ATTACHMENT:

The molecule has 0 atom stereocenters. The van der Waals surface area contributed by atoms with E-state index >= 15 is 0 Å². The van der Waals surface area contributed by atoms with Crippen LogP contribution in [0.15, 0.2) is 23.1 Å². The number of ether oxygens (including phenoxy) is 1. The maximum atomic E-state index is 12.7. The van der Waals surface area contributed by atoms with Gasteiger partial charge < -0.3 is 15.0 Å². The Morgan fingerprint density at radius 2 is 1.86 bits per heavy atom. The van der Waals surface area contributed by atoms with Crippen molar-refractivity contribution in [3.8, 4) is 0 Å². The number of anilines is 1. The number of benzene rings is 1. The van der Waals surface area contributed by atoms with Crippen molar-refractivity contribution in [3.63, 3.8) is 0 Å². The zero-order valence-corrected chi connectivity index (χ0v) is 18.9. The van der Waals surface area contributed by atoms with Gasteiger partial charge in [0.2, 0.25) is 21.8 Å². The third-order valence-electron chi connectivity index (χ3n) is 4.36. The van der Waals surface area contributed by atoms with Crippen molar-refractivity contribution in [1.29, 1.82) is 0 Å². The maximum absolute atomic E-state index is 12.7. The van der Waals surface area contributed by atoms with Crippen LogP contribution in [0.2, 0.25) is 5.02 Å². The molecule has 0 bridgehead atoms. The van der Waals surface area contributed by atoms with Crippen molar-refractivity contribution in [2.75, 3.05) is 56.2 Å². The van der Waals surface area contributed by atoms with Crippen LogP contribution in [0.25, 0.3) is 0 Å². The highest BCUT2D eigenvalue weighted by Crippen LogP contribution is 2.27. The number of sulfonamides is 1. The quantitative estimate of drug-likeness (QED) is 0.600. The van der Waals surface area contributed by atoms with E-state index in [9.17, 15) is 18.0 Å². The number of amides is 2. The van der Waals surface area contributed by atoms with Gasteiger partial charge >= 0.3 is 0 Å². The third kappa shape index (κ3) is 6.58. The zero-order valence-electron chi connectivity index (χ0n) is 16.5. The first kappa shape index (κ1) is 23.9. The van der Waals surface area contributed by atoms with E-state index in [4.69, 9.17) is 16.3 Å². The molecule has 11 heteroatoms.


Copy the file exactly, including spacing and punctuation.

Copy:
The molecule has 0 atom stereocenters. The van der Waals surface area contributed by atoms with E-state index >= 15 is 0 Å². The van der Waals surface area contributed by atoms with Crippen LogP contribution in [0.15, 0.2) is 23.1 Å². The number of ether oxygens (including phenoxy) is 1. The maximum atomic E-state index is 12.7. The van der Waals surface area contributed by atoms with Gasteiger partial charge < -0.3 is 15.0 Å². The Morgan fingerprint density at radius 2 is 1.86 bits per heavy atom. The van der Waals surface area contributed by atoms with Crippen molar-refractivity contribution in [3.8, 4) is 0 Å². The number of anilines is 1. The number of benzene rings is 1. The van der Waals surface area contributed by atoms with Crippen molar-refractivity contribution in [3.63, 3.8) is 0 Å². The zero-order valence-corrected chi connectivity index (χ0v) is 18.9. The van der Waals surface area contributed by atoms with Gasteiger partial charge in [0.2, 0.25) is 21.8 Å². The third-order valence-electron chi connectivity index (χ3n) is 4.36. The van der Waals surface area contributed by atoms with Crippen molar-refractivity contribution in [1.29, 1.82) is 0 Å². The maximum absolute atomic E-state index is 12.7. The van der Waals surface area contributed by atoms with Crippen LogP contribution in [0.2, 0.25) is 5.02 Å². The molecule has 0 bridgehead atoms. The van der Waals surface area contributed by atoms with Crippen molar-refractivity contribution in [2.75, 3.05) is 56.2 Å². The van der Waals surface area contributed by atoms with Crippen LogP contribution in [0.25, 0.3) is 0 Å². The highest BCUT2D eigenvalue weighted by Crippen LogP contribution is 2.27. The number of sulfonamides is 1. The quantitative estimate of drug-likeness (QED) is 0.600. The van der Waals surface area contributed by atoms with E-state index in [9.17, 15) is 18.0 Å². The number of amides is 2. The van der Waals surface area contributed by atoms with Gasteiger partial charge >= 0.3 is 0 Å². The third kappa shape index (κ3) is 6.58. The zero-order valence-electron chi connectivity index (χ0n) is 16.5. The first kappa shape index (κ1) is 23.9. The van der Waals surface area contributed by atoms with E-state index in [4.69, 9.17) is 16.3 Å². The molecule has 11 heteroatoms.